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My aunt Bae never had any children. She thought of me as her son and made me feel special, and I loved her for that.

She is in a nursing home now, and nothing I do can keep her from growing old. Nothing I do can take away the loneliness; I cannot stop her fear of losing touch with reality or make her feel as she did sixty years ago. There is nothing I can do, and yet she did so much for me.

Going through the music room one day at the end of a visit, I hear the song leader say, "Now let's sing that most beautiful of all hymns, 'Amazing Grace,' one more time." As the voices rise to sing, "how sweet the sound that saved a wretch like me," the thought comes to me: These people are not in the midst of sweet sounds and amazing grace; they are in the midst of loneliness, of fear of losing touch, of feeling forgotten, left out, cut off from their families, and they are probably wondering, "What's happening?" and "Why is this happening to me?" These are questions that only loving and touching and sharing can answer.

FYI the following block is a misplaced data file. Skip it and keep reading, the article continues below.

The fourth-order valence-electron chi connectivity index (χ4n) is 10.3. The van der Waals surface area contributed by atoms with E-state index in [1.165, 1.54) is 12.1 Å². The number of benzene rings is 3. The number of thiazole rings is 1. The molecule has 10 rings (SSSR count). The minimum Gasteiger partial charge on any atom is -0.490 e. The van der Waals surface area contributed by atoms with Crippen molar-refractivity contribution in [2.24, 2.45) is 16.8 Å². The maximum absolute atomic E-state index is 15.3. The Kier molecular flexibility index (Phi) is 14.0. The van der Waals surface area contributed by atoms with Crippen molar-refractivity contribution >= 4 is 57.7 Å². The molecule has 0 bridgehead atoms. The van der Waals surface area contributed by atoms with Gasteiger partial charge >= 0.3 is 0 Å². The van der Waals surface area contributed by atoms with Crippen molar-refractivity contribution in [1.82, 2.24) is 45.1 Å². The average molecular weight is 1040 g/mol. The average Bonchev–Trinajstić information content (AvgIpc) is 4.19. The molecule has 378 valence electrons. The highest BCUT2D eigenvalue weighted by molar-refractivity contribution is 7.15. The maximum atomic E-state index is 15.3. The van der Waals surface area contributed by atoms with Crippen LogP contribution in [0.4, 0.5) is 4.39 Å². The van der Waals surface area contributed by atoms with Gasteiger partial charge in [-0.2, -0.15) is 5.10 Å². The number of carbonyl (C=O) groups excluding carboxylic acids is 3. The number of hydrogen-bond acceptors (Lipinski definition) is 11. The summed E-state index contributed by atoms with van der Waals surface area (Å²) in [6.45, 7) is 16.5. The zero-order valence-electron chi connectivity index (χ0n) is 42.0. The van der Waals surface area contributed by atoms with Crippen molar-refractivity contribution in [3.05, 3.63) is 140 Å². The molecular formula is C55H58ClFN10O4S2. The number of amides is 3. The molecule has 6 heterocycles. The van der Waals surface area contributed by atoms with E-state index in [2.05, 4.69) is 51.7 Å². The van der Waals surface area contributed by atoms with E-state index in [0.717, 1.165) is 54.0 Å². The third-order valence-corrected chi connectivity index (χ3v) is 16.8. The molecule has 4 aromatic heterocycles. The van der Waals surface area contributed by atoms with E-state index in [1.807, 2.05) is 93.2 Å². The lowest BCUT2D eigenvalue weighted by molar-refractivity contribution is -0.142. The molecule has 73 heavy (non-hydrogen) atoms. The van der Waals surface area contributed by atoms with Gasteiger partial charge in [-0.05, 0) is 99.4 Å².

When we reach the front parlor, I turn Bae's wheelchair around to face me.
"Is this okay, Bae?"

"Yes, Love, it's fine." I pull the little sweater around her shoulders, trying to show how much I care.

Almost in a whisper, she says, "Bye, my love."

Every family should have a Bae. There is a sentence in Paul's 12th letter to the Church of Rome which will forever remind me of Bae: "Abhor that which is evil and cleave to the good; and in love be kindly affectionate to one another." Amen

--James Ian Walter
an excerpt from the book Moments of Forever


Moments of Forever

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